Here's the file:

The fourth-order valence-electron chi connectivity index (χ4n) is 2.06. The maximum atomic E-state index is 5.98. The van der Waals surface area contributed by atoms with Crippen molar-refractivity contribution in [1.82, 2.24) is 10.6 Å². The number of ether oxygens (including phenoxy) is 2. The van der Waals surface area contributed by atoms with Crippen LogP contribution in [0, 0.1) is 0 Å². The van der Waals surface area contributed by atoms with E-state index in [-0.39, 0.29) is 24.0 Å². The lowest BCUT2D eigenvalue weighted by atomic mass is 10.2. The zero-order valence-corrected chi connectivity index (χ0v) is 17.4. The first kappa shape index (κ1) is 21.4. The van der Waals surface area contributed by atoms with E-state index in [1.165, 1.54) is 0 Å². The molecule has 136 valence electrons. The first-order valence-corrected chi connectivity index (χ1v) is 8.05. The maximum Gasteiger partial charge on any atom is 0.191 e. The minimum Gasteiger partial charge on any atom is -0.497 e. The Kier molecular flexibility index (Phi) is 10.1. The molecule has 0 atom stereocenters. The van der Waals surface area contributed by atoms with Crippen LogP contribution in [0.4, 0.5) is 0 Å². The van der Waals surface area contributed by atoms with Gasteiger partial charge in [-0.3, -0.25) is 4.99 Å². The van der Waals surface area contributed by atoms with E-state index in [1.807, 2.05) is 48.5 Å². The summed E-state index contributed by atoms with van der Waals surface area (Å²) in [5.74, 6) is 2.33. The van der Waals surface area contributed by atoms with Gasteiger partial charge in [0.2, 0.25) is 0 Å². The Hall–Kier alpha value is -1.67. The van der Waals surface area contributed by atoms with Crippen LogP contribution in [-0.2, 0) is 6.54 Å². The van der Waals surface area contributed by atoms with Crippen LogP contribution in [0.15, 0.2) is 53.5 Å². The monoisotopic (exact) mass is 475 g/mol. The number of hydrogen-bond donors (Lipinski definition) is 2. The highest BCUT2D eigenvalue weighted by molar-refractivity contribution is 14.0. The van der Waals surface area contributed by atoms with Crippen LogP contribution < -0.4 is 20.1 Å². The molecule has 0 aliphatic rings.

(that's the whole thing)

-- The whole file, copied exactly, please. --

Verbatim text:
The fourth-order valence-electron chi connectivity index (χ4n) is 2.06. The maximum atomic E-state index is 5.98. The van der Waals surface area contributed by atoms with Crippen molar-refractivity contribution in [1.82, 2.24) is 10.6 Å². The number of ether oxygens (including phenoxy) is 2. The van der Waals surface area contributed by atoms with Crippen LogP contribution in [0, 0.1) is 0 Å². The van der Waals surface area contributed by atoms with E-state index in [-0.39, 0.29) is 24.0 Å². The lowest BCUT2D eigenvalue weighted by atomic mass is 10.2. The zero-order valence-corrected chi connectivity index (χ0v) is 17.4. The first kappa shape index (κ1) is 21.4. The van der Waals surface area contributed by atoms with E-state index in [1.165, 1.54) is 0 Å². The molecule has 136 valence electrons. The first-order valence-corrected chi connectivity index (χ1v) is 8.05. The maximum Gasteiger partial charge on any atom is 0.191 e. The minimum Gasteiger partial charge on any atom is -0.497 e. The Kier molecular flexibility index (Phi) is 10.1. The molecule has 0 atom stereocenters. The van der Waals surface area contributed by atoms with Crippen LogP contribution in [0.4, 0.5) is 0 Å². The van der Waals surface area contributed by atoms with Gasteiger partial charge in [-0.3, -0.25) is 4.99 Å². The van der Waals surface area contributed by atoms with E-state index in [1.807, 2.05) is 48.5 Å². The summed E-state index contributed by atoms with van der Waals surface area (Å²) in [5.74, 6) is 2.33. The van der Waals surface area contributed by atoms with Gasteiger partial charge in [0.2, 0.25) is 0 Å². The Hall–Kier alpha value is -1.67. The van der Waals surface area contributed by atoms with Crippen LogP contribution in [-0.2, 0) is 6.54 Å². The van der Waals surface area contributed by atoms with Crippen LogP contribution in [0.15, 0.2) is 53.5 Å². The monoisotopic (exact) mass is 475 g/mol. The number of hydrogen-bond donors (Lipinski definition) is 2. The highest BCUT2D eigenvalue weighted by molar-refractivity contribution is 14.0. The van der Waals surface area contributed by atoms with Crippen LogP contribution < -0.4 is 20.1 Å². The molecule has 0 aliphatic rings.